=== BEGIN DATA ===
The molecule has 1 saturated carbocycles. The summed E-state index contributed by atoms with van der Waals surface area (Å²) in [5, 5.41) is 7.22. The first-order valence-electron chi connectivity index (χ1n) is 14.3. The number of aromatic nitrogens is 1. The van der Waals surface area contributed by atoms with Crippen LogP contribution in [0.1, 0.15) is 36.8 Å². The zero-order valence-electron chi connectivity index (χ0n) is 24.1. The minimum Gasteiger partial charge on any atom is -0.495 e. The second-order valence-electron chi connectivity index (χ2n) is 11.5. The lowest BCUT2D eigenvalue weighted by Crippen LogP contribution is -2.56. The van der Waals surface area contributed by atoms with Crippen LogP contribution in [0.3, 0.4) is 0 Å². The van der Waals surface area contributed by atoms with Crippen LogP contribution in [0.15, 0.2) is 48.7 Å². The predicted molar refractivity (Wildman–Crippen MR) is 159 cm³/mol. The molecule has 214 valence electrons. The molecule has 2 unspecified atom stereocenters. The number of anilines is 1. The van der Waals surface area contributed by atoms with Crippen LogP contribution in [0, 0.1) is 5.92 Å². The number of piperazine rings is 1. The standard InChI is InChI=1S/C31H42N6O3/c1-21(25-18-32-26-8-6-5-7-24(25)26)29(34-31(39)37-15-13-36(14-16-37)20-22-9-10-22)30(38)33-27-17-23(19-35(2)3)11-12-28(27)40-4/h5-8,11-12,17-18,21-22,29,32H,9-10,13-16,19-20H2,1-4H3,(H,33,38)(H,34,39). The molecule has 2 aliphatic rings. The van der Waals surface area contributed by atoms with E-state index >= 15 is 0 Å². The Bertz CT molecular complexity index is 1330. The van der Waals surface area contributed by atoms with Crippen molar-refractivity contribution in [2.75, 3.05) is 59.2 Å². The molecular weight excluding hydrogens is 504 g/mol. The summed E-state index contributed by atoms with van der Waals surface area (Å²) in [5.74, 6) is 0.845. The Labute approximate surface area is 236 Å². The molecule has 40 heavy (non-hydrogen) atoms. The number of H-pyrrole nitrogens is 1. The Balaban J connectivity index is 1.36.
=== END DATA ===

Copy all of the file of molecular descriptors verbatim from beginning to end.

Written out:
The molecule has 1 saturated carbocycles. The summed E-state index contributed by atoms with van der Waals surface area (Å²) in [5, 5.41) is 7.22. The first-order valence-electron chi connectivity index (χ1n) is 14.3. The number of aromatic nitrogens is 1. The van der Waals surface area contributed by atoms with Crippen LogP contribution in [0.1, 0.15) is 36.8 Å². The zero-order valence-electron chi connectivity index (χ0n) is 24.1. The minimum Gasteiger partial charge on any atom is -0.495 e. The second-order valence-electron chi connectivity index (χ2n) is 11.5. The lowest BCUT2D eigenvalue weighted by Crippen LogP contribution is -2.56. The van der Waals surface area contributed by atoms with Crippen LogP contribution in [0.3, 0.4) is 0 Å². The van der Waals surface area contributed by atoms with Crippen LogP contribution in [0.15, 0.2) is 48.7 Å². The predicted molar refractivity (Wildman–Crippen MR) is 159 cm³/mol. The molecule has 214 valence electrons. The molecule has 2 unspecified atom stereocenters. The number of anilines is 1. The van der Waals surface area contributed by atoms with Crippen LogP contribution in [0, 0.1) is 5.92 Å². The number of piperazine rings is 1. The standard InChI is InChI=1S/C31H42N6O3/c1-21(25-18-32-26-8-6-5-7-24(25)26)29(34-31(39)37-15-13-36(14-16-37)20-22-9-10-22)30(38)33-27-17-23(19-35(2)3)11-12-28(27)40-4/h5-8,11-12,17-18,21-22,29,32H,9-10,13-16,19-20H2,1-4H3,(H,33,38)(H,34,39). The molecule has 2 aliphatic rings. The van der Waals surface area contributed by atoms with E-state index >= 15 is 0 Å². The Bertz CT molecular complexity index is 1330. The van der Waals surface area contributed by atoms with Crippen molar-refractivity contribution in [2.75, 3.05) is 59.2 Å². The molecular weight excluding hydrogens is 504 g/mol. The summed E-state index contributed by atoms with van der Waals surface area (Å²) in [5.74, 6) is 0.845. The Labute approximate surface area is 236 Å². The molecule has 40 heavy (non-hydrogen) atoms. The number of H-pyrrole nitrogens is 1. The Balaban J connectivity index is 1.36.